Wichie Torres is a prolific painter who uses vibrant, intense colors and a short brush stroke. He is known as a Costumbrista for his depiction of the people, the landscapes and the culture of Puerto Rico.
Don Quijote is one of his favorite themes. Throughout the years he has painted Quijotes in all colors and flavors. The paintings emphasize Quijote’s mustache and beard, just like the book by Miguel de Cervantes did.
Quijote Desafiante by Wichie Torres
Quijote by Wichie Torres
Some of Wichie Torres’ paintings can be seen at the Museo de Arte de Ponce; The Museum of Contemporary Art in San Juan; The Museum of History, Anthropology and Art at the University of Puerto Rico’s; and at the Puerto Rico Museum of Art.
The paintings of Arnaldo Roche Rabell, born in 1955 in Puerto Rico, are best described as huge and dramatic. He uses enormous canvases, bright colors and a pallet knife. He covers his live models in the raw canvas and then rubs the paint on to get a silhouette of their bodies and faces. After their picture is impregnated in the fabric, Roche Rachell keeps putting layer upon layer of paint until a complex expressionistic character arises. Watch how he works in this video.
How many people can you press into one great painting? Well, if your doing a painting of a market and your name is Laurent Casimir 500 or more will do. The Haitian painter (1927-1990) started his series of detailed crowded market scenes in the sixties. Using mostly red, orange and yellow he created an original style that soon was copied by many others, resulting in a Haitian archetype.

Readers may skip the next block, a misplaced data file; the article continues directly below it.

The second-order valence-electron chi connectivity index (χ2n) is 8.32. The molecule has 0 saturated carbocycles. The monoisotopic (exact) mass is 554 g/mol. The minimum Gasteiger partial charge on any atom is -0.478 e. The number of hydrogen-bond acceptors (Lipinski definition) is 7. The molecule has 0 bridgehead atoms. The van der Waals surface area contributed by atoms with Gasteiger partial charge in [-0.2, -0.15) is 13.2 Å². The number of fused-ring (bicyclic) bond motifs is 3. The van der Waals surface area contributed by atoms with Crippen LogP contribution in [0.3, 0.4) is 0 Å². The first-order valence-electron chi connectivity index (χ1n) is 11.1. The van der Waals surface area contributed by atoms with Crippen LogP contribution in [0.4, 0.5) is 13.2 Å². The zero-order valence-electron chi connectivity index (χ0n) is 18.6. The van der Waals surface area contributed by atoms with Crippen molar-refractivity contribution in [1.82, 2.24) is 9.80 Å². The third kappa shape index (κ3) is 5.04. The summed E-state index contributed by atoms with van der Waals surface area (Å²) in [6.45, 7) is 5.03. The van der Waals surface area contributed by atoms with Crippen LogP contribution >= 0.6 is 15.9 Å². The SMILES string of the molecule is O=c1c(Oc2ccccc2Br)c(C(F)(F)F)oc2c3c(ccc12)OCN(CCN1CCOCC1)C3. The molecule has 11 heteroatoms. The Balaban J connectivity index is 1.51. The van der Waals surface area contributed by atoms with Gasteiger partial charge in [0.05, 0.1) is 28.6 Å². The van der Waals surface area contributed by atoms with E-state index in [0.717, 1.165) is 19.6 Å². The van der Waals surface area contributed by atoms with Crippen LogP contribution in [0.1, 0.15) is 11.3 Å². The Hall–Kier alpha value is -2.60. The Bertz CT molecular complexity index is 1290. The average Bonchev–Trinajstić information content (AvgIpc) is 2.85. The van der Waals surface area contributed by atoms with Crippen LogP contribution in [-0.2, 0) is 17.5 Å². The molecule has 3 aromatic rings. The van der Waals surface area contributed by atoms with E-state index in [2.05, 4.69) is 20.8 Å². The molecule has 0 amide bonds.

Laurent Casimir set the tone for Haiti’s paintings of markets with his ‘Crowded Market Scenes’ series
Laurent Casimir joined the Centre d’Art in Port au Prince in 1946 and later attended the Foyer of Fine Arts. His work soon attracted the attention of international collectors. By the mid seventies he had a school of his own, where his apprentices would fill in the colors and Casimir would add his signature.
Nowadays he is generally regarded as one of the Caribbean’s first great painters. But in his time, Trinidad born Michel-Jean Cazabon (1813-1888) was appreciated more in Europe than in his country.
by Jorge Cuartas
Michel-Jean Cazabon came from a rather wealthy family of free colored immigrants from Martinique, who owned a sugar plantation. At the age of 24 he was sent to Paris to study medicine, where he decided to concentrate on painting.
Cazabon started painting under Paul Delaroche, a leading painter of that time in Paris. He soon became popular as a society painter of Trinidad scenery; and of portraits of planters and merchants of Port of Spain. It is due to his paintings that we have a fair view of Trinidad’s way of life in the 19th century.
His works include images of the Caroni river, the Port of Spain docks, sea views and other landscapes. He preferred using watercolors combining stunning pallets that remain fresh and bright to this day. Some of this most important works are part of the following collections:
‘Views of Trinidad’ (18 lithographs, 1851)
‘The Harris Collection’ (44 paintings, 1848-1854)
‘Album of Trinidad’ (18 lithographs, 1857)
In England and France his work was much admired and he won several awards and medals at exhibitions. His first exhibition was at the Salon du Louvre in 1839, followed by expositions every year from 1843 to 1847. Back at home his art was much less appreciated. Disillusioned with life he became a drunken eccentric.
After his death in 1888, Cazabon’s style gained more recognition in the region and his influence grew. Today he is considered to be one of the first great painters of the Caribbean. His work is appreciated for the rich details and for the use of light and shadow.
His scenes of a clean, natural and unspoiled Trinidad show a country as it was before the heavy industrialization of the twentieth century.To many Trinidadians the scenes are familiar, creating a tremendous sense of nostalgia.